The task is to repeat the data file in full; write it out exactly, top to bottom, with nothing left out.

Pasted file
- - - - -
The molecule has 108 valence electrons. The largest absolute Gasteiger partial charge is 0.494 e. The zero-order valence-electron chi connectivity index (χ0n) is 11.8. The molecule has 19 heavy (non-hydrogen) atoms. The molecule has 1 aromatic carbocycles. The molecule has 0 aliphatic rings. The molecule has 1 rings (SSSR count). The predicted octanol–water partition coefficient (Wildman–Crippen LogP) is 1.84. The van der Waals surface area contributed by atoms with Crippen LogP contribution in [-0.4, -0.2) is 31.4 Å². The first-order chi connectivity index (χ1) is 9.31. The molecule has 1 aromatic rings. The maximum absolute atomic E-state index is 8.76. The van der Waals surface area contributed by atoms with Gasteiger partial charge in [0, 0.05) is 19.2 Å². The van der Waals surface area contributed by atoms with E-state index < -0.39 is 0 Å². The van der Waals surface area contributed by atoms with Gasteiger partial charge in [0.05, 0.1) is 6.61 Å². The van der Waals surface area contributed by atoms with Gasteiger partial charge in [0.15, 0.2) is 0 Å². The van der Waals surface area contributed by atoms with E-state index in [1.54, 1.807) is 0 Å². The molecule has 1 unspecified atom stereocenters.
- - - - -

The molecule has 108 valence electrons. The largest absolute Gasteiger partial charge is 0.494 e. The zero-order valence-electron chi connectivity index (χ0n) is 11.8. The molecule has 19 heavy (non-hydrogen) atoms. The molecule has 1 aromatic carbocycles. The molecule has 0 aliphatic rings. The molecule has 1 rings (SSSR count). The predicted octanol–water partition coefficient (Wildman–Crippen LogP) is 1.84. The van der Waals surface area contributed by atoms with Crippen LogP contribution in [-0.4, -0.2) is 31.4 Å². The first-order chi connectivity index (χ1) is 9.31. The molecule has 1 aromatic rings. The maximum absolute atomic E-state index is 8.76. The van der Waals surface area contributed by atoms with Gasteiger partial charge in [0, 0.05) is 19.2 Å². The van der Waals surface area contributed by atoms with E-state index < -0.39 is 0 Å². The van der Waals surface area contributed by atoms with Gasteiger partial charge in [0.05, 0.1) is 6.61 Å². The van der Waals surface area contributed by atoms with Gasteiger partial charge in [0.15, 0.2) is 0 Å². The van der Waals surface area contributed by atoms with E-state index in [1.54, 1.807) is 0 Å². The molecule has 1 unspecified atom stereocenters.